Currie, Robert 1937-
CURRIE, Robert 1937-
PERSONAL: Born September, 1937, in Lloydminster, Saskatchewan, Canada; son of Duncan L. (an accountant) and Jean M. (a teacher) Currie; married Gwendolyn Emma May Grieve, August 18, 1962; children: Bronwen, Ryan. Education: University of Saskatchewan, B.S.P., 1961, B.A., 1964, B.Ed., 1966.
ADDRESSES: Home—Moose Jaw, Saskatchewan, Canada. Offıce—Central Collegiate, Ross St., Moose Jaw, Saskatchewan, Canada.
CAREER: University of Saskatchewan, Saskatoon, Saskatchewan, Canada, lecturer in pharmacy, 1961-62, pharmacist at university hospital, 1962-63; Central Collegiate, Moose Jaw, Saskatchewan, teacher of English, 1966—. Thunder Creek Publishing Cooperative, founding coeditor.
MEMBER: League of Canadian Poets, Saskatchewan Writers Guild (chair, 1973-74).
AWARDS, HONORS: Ohio State Award for Radio Drama, Ohio State University, 1977, for "What about What I Want?" from the radio play "Whatcha Gonna Do, Whatcha Gonna Be?"; first prize for poetry, Saskatchewan Writers Guild contest, 1978, for "And Mother Called Him the Stallion Groom," and 1981, for "CPR Ice Gang—1959"; first prize for children's literature, 1979, for "What's Smooth and Brown and on the Bathroom Plug?"; Founders Award, 1984, for "contributions to the literature and the literary community of Saskatchewan"; third prize for poetry from national literary competition, Canadian Broadcasting Corp., 1980, for Brother (suite of related poems).
Quarterback (poetry), Delta, 1970.
Sawdust and Dirt (poetry), Fiddlehead Poetry Books (Fredericton, New Brunswick, Canada), 1973.
The Halls of Elsinore (poetry), Sesame Press (Windsor, Ontario, Canada), 1973.
Moving Out (poetry), Coteau Books (Regina, Saskatchewan, Canada), 1975.
Diving into Fire (poetry), Oberon Press (Ottawa, Ontario, Canada), 1977.
(Editor, with Gary Hyland, Barbara Sapergia, and Geoffrey Ursell) Number One Northern (poetry), Coteau Books (Regina, Saskatchewan, Canada), 1977.
Yarrow (poetry), Oberon Press (Ottawa, Ontario, Canada), 1980.
Night Games, Coteau Books (Regina, Saskatchewan, Canada), 1983.
(Editor, with Gary Hyland and Jim McLean) OneHundred Per Cent Cracked Wheat, Coteau Books (Regina, Saskatchewan, Canada), 1983.
Learning on the Job (short stories), Oberon Press (Ottawa, Ontario, Canada), 1986.
Klondike Fever, Coteau Books (Regina, Saskatchewan, Canada), 1992.
Things You Don't Forget, Coteau Books (Regina, Saskatchewan, Canada), 1999.
Teaching Mr. Cutler (novel), Coteau Books (Regina, Saskatchewan, Canada), 2002.
Work represented in anthologies, including Going for Coffee, edited by Wayman, Harbour Publishing (Madeira Park, British Columbia, Canada), 1981; The Spice Box, edited by Sinclair and Wolfe, Lester & Orpen Dennys (Toronto, Ontario, Canada), 1981; Saskatchewan Gold, edited by Ursell, 1982; Tributaries; and Poetspeak. Contributor to magazines, including Canadian Forum, Wascana Review,Grain, Nebula, and Fiddlehead. Founder and editor of Salt, 1969-77.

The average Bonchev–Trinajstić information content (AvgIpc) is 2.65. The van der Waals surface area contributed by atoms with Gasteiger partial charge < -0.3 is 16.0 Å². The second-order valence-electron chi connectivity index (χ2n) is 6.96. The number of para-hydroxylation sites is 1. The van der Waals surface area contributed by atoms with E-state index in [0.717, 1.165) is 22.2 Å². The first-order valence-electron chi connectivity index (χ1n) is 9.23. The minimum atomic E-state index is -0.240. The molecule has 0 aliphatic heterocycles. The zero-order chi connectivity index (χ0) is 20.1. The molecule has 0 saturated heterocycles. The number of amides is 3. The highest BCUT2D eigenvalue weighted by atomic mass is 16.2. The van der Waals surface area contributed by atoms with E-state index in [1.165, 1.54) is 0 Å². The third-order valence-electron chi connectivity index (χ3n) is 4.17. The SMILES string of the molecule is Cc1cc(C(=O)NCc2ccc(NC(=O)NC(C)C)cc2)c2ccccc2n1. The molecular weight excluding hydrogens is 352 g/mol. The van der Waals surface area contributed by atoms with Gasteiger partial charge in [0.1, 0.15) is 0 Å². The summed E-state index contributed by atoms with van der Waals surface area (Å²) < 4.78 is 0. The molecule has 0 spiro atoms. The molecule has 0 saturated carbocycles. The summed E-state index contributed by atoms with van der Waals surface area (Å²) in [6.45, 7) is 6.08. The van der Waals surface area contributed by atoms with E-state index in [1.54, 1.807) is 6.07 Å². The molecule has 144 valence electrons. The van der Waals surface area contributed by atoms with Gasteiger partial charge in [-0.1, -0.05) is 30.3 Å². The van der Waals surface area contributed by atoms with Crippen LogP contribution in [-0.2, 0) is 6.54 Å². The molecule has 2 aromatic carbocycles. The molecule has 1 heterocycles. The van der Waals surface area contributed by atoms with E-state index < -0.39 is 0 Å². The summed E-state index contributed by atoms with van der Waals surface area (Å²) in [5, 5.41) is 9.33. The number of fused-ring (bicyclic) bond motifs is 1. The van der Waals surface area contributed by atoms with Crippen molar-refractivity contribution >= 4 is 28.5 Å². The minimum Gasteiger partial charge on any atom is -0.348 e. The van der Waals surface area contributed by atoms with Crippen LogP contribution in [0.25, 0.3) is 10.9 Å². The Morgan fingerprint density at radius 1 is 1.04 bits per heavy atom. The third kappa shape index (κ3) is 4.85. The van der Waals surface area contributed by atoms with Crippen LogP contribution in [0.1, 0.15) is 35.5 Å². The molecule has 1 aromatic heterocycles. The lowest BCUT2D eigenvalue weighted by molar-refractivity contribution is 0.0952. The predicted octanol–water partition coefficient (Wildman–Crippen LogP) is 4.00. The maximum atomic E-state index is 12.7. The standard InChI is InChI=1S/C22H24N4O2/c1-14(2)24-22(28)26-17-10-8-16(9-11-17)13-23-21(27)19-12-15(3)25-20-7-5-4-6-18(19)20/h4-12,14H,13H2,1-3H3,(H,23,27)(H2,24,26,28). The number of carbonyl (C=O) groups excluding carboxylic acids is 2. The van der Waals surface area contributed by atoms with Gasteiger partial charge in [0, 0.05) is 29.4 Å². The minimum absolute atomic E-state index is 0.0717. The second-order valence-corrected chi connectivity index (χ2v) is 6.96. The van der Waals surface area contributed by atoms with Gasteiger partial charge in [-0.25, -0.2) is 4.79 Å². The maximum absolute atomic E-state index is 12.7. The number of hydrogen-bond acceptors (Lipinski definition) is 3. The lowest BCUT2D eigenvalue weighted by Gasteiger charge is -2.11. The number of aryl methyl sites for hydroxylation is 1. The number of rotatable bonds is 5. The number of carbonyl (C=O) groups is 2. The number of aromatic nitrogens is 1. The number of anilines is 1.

Whatcha Gonna Do, Whatcha Gonna Be?, CBC-Radio, 1976.
Pitch, Patch, Pepper, CBC-Radio, 1977.
Moose Jaw: The Struggle and the Sioux, CBC-Radio, 1979.
North of Moose Jaw, CBC-Radio, May,
SIDELIGHTS: Robert Currie once told CA: "I believe that poetry represents a heightened response to life, experience closely observed, highly imagined, then touched somehow by an indefinable magic as it is preserved on paper.
"In this unpoetic age, the poet must find a way to flourish in harsh climate and barren soil, working with detail and image, with memory, metaphor, language, kicking all the while against the odds. He must write poems because that is what he does best, and poems—even in the worst of times (perhaps especially in the worst of times)—have the power to touch others.
"My most satisfying experience as a writer came while working on Yarrow. It came with the discovery that through poetry I could achieve the qualities of a solid, well-built piece of fiction, the richness, depth, and sense of development of a novel. I knew that each part must stand on its own, but my novel could be many poems.
"It was like shucking off a straitjacket. I was no longer limited to what could be done in a single poem. Instead, poems could build on one another, play off one another, contradict one another, the tensions growing from poem to poem, themes resonating back and forth, truths emerging even in the silences between the poems. Here was a new freedom to create. Narratives, lyrics, dramatic monologues, portrait poems came spinning out until I'd created a whole family—a family that demanded its own life, arguing, loving, aging, torn by conflicts that I'd never even planned."
BIOGRAPHICAL AND CRITICAL SOURCES:
Cooley, Dennis, editor, Replacing, ECW Press (Toronto, Ontario, Canada), 1980.
Booklist, June 15, 1990, review of Yarrow, p. 1968.
Books in Canada, May, 1992, review of KlondikeFever, p. 60.
Canadian Book Review Annual, 2000, review of ThingsYou Don't Forget, p. 172.
Canadian Literature, winter, 2000, review of ThingsYou Don't Forget, p. 177; autumn, 2001, review of Things You Don't Forget, p. 236.
CM: Reviewing Journal of Canadian Materials forYoung People, November, 1992, review of Klondike Fever, p. 301.
Queen's Quarterly, winter, 1987, review of Learning on the Job, p. 1042.
Quill & Quire, October, 2002, Steven Manners, review of Teaching Mr. Cutler, p. 32.*